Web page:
ExoMars 2016: getting close to landing!
The delicate art of planetary landing
The last 6 minutes
0: The orbiter enters the Martian atmosphere at an altitude of about 121 kilometers and a speed of 21,000 km/h.
1 min 12 sec: The descent continues, as the 600-kg Schiaparelli module reaches a top speed of 19,000 km/h. The outside temperature hits about 1,750°C, but the heat shield protects the vital instruments inside. Altitude: 45 kilometers.
3 min 21 sec: The parachute is deployed, reducing the speed to about 1,700 km/h. We’re 11 km over terra firma… Martian style!
4 min 1 sec: The forward shield is jettisoned, allowing the Doppler radar altimeter to get the Red Planet in view. We’re getting closer, only 7 more kilometers to go. And the speed has really dropped in the last three minutes, to an estimated 320 km/h.
5 min 22 sec: Watch out, we’re almost there. The speed has decreased further, to 240 km/h. Just a few seconds to go until our controlled landing, which has to be as soft as possible. The aft (upper) shield is jettisoned, along with the parachute. After a headlong dash of nearly 500 million kilometers, only 1.2 kilometers to go!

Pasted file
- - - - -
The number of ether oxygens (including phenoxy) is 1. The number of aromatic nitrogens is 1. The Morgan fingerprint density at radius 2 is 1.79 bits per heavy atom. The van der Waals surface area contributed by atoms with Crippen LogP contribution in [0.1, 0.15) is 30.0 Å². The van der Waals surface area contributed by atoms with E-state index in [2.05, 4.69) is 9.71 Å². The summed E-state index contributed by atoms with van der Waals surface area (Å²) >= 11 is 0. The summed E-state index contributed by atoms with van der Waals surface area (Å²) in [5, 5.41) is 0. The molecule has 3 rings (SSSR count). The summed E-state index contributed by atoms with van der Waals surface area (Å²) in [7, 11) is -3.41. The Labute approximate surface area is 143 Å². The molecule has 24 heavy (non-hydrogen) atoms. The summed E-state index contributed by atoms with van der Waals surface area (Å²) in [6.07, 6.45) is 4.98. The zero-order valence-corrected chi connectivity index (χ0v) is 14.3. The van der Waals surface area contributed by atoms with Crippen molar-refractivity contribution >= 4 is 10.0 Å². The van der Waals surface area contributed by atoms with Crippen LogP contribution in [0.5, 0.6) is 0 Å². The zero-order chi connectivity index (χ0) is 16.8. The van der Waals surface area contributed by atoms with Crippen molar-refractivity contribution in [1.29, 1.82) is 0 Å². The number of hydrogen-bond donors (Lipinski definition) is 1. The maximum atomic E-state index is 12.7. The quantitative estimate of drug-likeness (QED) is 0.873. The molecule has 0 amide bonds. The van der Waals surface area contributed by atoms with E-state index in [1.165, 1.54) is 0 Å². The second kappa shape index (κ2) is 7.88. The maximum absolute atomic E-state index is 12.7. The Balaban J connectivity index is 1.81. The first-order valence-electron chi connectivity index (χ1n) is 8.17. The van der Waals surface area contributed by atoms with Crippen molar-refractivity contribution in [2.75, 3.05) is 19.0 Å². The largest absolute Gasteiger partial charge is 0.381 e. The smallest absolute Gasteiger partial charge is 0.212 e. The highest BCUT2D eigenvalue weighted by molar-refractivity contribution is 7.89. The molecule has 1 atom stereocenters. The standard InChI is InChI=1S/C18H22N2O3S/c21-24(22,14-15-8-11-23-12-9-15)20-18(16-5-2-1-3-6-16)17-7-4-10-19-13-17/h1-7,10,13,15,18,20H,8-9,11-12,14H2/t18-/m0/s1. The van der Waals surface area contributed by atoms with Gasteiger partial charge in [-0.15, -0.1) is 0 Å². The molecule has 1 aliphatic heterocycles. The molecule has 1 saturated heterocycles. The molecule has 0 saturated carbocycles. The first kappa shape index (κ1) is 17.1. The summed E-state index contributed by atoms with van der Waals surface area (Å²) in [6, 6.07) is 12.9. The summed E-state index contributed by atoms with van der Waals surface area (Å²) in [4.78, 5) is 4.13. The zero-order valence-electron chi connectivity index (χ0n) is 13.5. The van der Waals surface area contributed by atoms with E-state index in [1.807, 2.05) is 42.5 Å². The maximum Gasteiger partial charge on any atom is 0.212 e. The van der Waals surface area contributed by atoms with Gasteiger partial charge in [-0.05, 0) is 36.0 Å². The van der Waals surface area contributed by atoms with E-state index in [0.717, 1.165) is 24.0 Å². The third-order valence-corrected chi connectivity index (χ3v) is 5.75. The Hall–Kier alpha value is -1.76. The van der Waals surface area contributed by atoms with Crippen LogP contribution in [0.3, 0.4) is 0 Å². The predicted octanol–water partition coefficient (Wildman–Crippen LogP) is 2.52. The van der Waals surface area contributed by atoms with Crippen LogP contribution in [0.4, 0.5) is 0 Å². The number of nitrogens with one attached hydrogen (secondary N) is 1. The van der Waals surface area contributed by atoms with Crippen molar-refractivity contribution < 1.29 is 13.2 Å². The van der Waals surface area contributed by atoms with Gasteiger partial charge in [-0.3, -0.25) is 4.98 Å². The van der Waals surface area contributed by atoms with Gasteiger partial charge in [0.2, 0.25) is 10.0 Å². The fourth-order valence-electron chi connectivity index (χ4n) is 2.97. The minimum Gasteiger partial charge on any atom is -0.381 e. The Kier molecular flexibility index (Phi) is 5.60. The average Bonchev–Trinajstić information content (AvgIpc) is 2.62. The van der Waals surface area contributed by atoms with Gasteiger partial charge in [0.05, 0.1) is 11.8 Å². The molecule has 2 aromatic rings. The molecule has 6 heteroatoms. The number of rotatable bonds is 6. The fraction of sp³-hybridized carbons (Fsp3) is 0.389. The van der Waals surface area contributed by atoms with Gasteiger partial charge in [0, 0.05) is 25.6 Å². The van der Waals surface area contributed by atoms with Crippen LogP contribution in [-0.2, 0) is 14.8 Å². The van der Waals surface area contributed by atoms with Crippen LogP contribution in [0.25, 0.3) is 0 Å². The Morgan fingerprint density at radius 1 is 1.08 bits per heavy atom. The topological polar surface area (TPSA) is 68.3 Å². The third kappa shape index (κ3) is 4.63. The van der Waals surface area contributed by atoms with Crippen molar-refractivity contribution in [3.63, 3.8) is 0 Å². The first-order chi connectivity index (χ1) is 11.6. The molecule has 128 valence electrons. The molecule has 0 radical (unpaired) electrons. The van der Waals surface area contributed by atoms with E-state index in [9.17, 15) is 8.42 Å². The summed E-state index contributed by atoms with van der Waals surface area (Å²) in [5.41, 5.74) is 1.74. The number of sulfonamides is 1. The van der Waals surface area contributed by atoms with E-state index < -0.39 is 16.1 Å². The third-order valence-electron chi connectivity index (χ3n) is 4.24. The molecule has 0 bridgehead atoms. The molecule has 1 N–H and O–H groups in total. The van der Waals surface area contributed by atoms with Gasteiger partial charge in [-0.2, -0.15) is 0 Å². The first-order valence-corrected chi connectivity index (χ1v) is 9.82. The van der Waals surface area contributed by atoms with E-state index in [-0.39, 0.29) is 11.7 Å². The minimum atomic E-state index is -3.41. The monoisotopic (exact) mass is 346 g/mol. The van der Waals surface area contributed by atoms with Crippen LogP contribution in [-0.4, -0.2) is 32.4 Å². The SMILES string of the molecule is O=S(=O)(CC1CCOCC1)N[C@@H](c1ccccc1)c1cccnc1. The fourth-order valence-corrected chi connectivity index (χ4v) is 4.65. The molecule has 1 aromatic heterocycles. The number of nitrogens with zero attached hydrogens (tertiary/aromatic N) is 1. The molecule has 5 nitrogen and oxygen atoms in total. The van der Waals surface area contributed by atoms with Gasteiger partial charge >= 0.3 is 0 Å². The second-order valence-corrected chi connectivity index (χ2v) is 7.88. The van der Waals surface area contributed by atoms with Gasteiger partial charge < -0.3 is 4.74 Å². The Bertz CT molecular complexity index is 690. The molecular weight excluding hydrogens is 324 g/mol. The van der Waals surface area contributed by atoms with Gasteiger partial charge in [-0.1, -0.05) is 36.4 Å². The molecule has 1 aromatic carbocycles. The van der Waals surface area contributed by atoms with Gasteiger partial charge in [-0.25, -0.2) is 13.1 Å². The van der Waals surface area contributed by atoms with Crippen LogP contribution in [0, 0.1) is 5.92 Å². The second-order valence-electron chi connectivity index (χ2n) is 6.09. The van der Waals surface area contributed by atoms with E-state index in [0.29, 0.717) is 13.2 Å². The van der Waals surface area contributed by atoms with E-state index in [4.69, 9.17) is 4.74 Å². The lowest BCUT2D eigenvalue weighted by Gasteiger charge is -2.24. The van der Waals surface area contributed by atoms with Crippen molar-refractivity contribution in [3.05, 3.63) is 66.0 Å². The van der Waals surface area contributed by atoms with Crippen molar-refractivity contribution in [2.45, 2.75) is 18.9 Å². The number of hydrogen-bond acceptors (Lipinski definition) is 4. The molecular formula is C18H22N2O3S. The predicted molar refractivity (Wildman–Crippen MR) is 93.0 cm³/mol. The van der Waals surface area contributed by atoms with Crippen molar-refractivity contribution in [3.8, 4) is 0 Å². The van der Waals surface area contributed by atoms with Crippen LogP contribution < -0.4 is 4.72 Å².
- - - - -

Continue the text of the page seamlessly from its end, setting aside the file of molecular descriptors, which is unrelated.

5 min 23 sec: A second later, with no more parachute to slow the fall, the module is at an altitude of 1.1 km and speed has increased a bit to 250 km/h. The retrorockets – nine hydrazine thrusters – are ignited, and along with guidance, control and navigation sensors, they ensure a carefully controlled final descent.
5 min 52 sec: Schiaparelli is just 2 meters above the planet’s surface, at a speed of 4 to 7 km/h. The retrorockets are shut down.
5 min 53 sec: A second later, the demonstrator lands, under the force of gravity alone. Its impact with Mars is cushioned by a crushable honeycomb structure that protects it. Schiaparelli has landed on Mars!
This is not science fiction, but the scenario for the last act of the ExoMars 2016 mission. Everybody, from space agencies and industry to space and technology enthusiasts, is impatiently awaiting the high point of the unprecedented European mission.
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First and last images: © Thales Alenia Space/Master Image Programmes
All other images: © ESA/ATG medialab